[THIN] Re: OT : Windows Performance Measure Query

Bernd, thanks for that useful snippet of info - must remember this for future 
reference.  Also, just to add - task manager truncates CPU usage (does not 
perform a rounding operation) so 10 processes running at 0.9% CPU actually show 
as 0% CPU in total as opposed to 9% CPU in total !!!  Go figure, I can remember 
when CALC.EXE in Win3.1 couldn't count correctly - thought they would have 
learnt their lesson by now :-(  Cheers Mark  ps. Plug away, TScale does 
increase server CPU utilisation but you also get the performance gain Bernd has 
mentioned - I speak as a VERY satisfied user.  TScale was installed nearly a 
year ago on our servers and it works that well we've nearly forgetten it's even 
there !!!!!

Bernd Harzog <Bernd.Harzog@xxxxxxxxxxx> wrote: 
Let me toss in a little kernel of knowledge that I have come across
recently. All of the CPU counters in all of the Windows server operating
systems are only refreshed on the 10 millisecond heartbeat (clock tick)
of the operating system. This means that anything that takes less than
10 milliseconds to occur is not counted at all in the CPU utilization
metric. To prove this to yourself, launch Task Manager on a Windows NT,
Windows 2000, Windows 2003 or Windows XP server or desktop computer.
Then add CPU Time (the cumulative CPU time that a process has used since
it was started), and Page Faults as columns. Now sort on CPU Time.
Notice that there will be several entries for which CPU Time is zero,
but for which a number of page faults have occurred. How can this be?
Answer, the page faults that have occurred took less than 10
milliseconds to occur and were not counted as having used any CPU.

This also explains why you can have a server that is reporting 50% CPU
utilization but which is "busy" or unresponsive to end users. It is 50%
busy doing things that are counted in the CPU utilization metric and 50%
busy doing things that are not. Bottom line is that CPU utilization is a
dangerously useless metric by which to judge how much work is being
done, or how busy the server is. It is also impossible to infer
performance from this metric since a lower CPU utilization metric does
not necessarily mean the server can or is offering better performance to
end users, since some much of what the CPU is doing in not reported in
this metric in the first place.

As the vendor of TScale, we have first-hand experience with this. Our
customers often find that after TScale has optimized their applications,
the server reports higher CPU utilization, but runs better, gives better
response time to users, and can support more concurrent users. The
explanation for this is that TScale is eliminating many of those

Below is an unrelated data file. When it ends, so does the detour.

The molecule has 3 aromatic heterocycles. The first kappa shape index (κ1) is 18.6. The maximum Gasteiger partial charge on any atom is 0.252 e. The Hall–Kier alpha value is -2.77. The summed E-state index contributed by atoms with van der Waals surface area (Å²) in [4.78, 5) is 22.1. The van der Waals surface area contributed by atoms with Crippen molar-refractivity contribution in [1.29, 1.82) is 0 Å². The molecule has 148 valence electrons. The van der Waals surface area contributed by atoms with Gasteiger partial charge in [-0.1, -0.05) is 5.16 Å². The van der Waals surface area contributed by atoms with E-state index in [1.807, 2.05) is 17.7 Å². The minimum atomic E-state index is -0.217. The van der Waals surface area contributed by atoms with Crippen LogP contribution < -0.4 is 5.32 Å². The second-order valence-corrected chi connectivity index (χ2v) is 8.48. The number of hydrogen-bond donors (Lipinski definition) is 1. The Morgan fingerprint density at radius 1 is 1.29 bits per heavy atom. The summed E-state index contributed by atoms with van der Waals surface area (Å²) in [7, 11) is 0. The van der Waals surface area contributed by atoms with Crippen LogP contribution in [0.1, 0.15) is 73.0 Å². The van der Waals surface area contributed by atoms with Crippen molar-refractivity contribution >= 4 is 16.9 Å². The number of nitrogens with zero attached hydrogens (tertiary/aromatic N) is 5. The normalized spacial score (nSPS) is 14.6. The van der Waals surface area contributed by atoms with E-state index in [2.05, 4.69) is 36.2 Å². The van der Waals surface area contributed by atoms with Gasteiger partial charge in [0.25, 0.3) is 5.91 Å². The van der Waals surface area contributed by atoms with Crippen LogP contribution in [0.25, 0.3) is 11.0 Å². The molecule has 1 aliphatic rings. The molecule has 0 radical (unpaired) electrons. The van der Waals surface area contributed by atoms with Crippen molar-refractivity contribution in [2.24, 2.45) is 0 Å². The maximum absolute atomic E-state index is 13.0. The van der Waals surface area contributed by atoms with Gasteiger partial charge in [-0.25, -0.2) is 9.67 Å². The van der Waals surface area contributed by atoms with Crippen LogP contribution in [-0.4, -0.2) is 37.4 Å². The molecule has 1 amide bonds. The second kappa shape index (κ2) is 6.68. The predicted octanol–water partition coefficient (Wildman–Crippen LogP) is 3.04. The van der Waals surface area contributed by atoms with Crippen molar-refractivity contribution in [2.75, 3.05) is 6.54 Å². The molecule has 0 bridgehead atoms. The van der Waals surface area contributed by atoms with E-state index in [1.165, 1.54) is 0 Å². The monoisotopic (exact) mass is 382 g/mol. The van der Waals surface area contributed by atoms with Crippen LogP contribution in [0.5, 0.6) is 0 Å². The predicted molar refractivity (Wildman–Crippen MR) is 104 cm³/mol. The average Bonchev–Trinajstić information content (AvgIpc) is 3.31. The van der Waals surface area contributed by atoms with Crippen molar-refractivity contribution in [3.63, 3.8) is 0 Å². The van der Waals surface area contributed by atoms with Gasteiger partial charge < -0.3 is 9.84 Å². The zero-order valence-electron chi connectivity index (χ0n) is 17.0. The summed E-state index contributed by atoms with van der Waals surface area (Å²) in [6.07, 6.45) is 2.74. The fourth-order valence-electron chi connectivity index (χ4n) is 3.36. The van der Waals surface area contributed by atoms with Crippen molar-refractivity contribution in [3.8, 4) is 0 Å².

operations that take less than 10 milliseconds to occur and which were
never counted in the first place. This frees up the CPU to spend more
time doing work on behalf of users which gets counted, resulting in both
a higher reported CPU utilization number, and a server that provides
much better applications response time to end users.

Bernd Harzog
CEO
RTO Software
678-455-5506 x701
bernd@xxxxxxxxxxx
www.rtosoft.com


-----Original Message-----
From: Mark Lee [mailto:marklee15@xxxxxxxxx]=20
Sent: Tuesday, May 06, 2003 9:32 AM
To: thin@xxxxxxxxxxxxx
Subject: [THIN] Re: OT : Windows Performance Measure Query

Ruud is correct, it's showing Kernel times (ie. when the CPU is
performing a kernel mode operation as opposed to a user one!).
Basically CPU usage can be spilt into several broad area's - on Win2K
there are five - % DPC Time- % Interrupt Time- % Pivileged Time- %
Processor Time- % User Time
and if you check out Perfmon under the Processor object and click on
Explain it will give you a breif text about each option ! Suffice to
say, unless you are particularly bothered about each of these leave the
'Show Kernel Mode' box unticked - this will then show you the raw CPU
usage data as 'Total CPU Usage' for your system rather than splitting it
into Kernel mode etc. !!! Hope that explains things a little !!! Mark
eddie.vermeer@xxxxxxxxxx wrote:I know this is OT, but I'm kind of
stumped at the moment. I have a server
that when I look at the CPU usage through task manager on the small
graph,
I'm also getting a red line showing at different percentages as it moves
along in time with the green CPU Usage line. This is a single CPU server
and the CPU is running at a 'normal' level for the server. Everything
else
seems to be fine.

Has anyone see anything like this before or at least know what this red
line
means ?

TIA

Eddie


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